Swine flu fears reduce air travel, lowers jet fuel demand

06 May 2009 23:08  [Source: ICIS news]

HOUSTON (ICIS news)--Last week's reduction in air travel to Mexico stemming from the swine flu outbreak was the latest in a string of factors depressing jet fuel demand in the US, an industry economist said on Wednesday.

John Heimlich, chief economist for the US trade organisation Air Transport Association (ATA), said US airlines cutting routes to Mexican destinations only added to items such as the global recession and the substantial spike in fuel prices last year that have limited the need for jet fuel.

"It's yet another detrimental factor in already declining jet fuel demand," he said.

Year-to-date demand for daily jet fuel in 2009 was down by 9.7% to 1.401m bbl/day compared with 1.552m bbl/day during the same period last year, according to the US Energy Information Administration (EIA).

The EIA said on Wednesday that domestic inventories of kerosene-type jet fuel increased by 1.2m bbl last week to a total of 40.7m bbl.

The jump in stocks could be attributed to reduced passenger airline travel last week, but Heimlich said the ailing economy continued to curtail cargo traffic also, especially the fuel-intensive, trans-Pacific flights.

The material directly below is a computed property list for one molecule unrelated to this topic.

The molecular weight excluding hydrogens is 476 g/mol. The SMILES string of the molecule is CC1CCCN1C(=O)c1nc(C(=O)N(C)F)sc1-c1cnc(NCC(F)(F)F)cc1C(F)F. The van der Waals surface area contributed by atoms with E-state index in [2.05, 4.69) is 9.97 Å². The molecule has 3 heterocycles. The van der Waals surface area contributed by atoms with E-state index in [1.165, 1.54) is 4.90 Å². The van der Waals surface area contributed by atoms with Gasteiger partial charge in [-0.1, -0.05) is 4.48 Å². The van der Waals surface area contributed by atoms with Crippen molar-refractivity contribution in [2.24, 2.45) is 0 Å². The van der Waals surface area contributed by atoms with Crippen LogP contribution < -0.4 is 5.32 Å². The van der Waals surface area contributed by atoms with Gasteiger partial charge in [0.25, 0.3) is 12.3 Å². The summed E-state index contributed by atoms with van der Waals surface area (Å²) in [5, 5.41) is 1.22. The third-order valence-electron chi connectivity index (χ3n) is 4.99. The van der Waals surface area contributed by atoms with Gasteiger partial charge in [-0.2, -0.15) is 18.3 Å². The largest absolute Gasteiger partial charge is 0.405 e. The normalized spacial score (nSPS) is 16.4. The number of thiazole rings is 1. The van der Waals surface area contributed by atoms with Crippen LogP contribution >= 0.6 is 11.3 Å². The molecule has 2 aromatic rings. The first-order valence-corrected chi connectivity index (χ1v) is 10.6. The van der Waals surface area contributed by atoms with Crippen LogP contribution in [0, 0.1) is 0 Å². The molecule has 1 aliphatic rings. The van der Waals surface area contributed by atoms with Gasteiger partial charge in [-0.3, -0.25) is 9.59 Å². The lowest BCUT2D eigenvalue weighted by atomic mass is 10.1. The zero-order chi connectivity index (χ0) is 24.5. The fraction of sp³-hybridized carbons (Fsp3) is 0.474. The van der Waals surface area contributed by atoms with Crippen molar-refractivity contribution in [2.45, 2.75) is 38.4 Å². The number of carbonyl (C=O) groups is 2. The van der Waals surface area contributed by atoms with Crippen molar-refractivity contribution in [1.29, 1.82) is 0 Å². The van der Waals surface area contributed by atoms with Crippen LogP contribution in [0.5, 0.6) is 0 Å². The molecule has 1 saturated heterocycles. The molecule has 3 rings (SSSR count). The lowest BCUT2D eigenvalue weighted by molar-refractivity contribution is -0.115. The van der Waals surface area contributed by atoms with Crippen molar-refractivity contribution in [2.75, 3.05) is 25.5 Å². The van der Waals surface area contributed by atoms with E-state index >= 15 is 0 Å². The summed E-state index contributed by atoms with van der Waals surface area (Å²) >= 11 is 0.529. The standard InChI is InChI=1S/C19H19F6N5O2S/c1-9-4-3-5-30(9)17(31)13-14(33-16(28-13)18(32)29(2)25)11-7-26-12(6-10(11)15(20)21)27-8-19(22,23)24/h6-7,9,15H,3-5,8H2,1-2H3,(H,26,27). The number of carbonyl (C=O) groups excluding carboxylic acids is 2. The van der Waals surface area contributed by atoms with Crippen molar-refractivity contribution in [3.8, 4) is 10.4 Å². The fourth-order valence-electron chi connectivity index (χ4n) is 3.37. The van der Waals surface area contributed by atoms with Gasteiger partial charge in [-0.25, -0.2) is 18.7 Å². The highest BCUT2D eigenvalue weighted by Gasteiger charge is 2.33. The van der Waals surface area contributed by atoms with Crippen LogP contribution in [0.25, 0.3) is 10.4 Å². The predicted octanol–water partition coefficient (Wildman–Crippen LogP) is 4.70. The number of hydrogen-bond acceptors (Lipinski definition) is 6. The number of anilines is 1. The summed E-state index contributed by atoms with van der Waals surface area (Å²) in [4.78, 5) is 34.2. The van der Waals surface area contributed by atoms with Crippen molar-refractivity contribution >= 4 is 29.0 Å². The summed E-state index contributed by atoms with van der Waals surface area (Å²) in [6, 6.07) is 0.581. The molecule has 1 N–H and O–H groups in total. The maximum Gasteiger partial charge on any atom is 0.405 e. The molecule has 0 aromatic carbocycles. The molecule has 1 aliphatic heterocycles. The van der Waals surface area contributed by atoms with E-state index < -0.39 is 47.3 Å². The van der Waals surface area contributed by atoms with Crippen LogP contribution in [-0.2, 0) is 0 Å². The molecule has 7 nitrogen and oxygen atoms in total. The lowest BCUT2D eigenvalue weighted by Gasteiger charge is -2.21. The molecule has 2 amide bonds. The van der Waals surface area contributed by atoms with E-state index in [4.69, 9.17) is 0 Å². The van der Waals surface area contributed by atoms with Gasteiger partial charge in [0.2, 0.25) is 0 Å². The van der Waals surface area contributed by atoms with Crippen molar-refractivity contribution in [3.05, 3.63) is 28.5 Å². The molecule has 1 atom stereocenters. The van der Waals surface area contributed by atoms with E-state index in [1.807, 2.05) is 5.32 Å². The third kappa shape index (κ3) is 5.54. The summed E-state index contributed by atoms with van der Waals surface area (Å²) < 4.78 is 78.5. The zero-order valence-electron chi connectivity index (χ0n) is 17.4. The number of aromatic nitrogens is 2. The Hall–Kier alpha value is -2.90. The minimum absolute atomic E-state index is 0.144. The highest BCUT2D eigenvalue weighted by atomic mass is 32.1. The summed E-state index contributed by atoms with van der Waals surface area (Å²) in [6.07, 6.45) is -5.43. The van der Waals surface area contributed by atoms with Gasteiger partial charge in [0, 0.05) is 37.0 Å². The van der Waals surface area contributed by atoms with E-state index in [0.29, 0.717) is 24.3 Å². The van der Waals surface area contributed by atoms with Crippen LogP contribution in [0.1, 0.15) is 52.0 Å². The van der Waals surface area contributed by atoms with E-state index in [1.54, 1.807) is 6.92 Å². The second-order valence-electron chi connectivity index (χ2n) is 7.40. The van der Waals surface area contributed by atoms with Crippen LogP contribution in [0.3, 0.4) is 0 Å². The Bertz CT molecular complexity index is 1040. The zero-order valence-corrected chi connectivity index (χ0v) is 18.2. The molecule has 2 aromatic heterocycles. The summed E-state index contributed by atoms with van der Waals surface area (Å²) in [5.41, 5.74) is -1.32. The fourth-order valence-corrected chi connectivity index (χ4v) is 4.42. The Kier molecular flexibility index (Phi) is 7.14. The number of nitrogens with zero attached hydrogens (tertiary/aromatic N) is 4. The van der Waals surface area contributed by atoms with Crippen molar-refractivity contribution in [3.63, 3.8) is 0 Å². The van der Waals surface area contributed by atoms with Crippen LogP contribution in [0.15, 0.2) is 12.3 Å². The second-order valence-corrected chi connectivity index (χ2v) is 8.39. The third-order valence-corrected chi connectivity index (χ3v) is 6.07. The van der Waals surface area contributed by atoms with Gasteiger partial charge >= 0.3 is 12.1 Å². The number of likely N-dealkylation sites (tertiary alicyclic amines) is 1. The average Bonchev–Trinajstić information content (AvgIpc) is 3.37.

Cash values for jet fuel were up in both New York Harbor and US Gulf regions in Wednesday trading, largely a result of the spike in the New York Mercantile Exchange (NYMEX) heating oil contract.  

New York Harbor prices were pegged at 147.50-147.75 cents/gal while the US Gulf prices traded at 144.00-144.25 cents/gal, according to traders.

A US Gulf jet fuel trader said last week's build in stocks due to swine flu does not represent a trend, which in turn does not shake the market as a whole.

The wider worry, the source said, is the swine flu's potential rebound later this year could affect crude oil's pricing and have a broader impact on energy markets.

Fear over the spread of swine flu seems to have dissipated this week and US passenger airlines are opening flights back to Mexico.

The latest tally from the World Health Organization (WHO) has 1,516 cases of swine flu confirmed in 22 countries.

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By: Ryan Hickman
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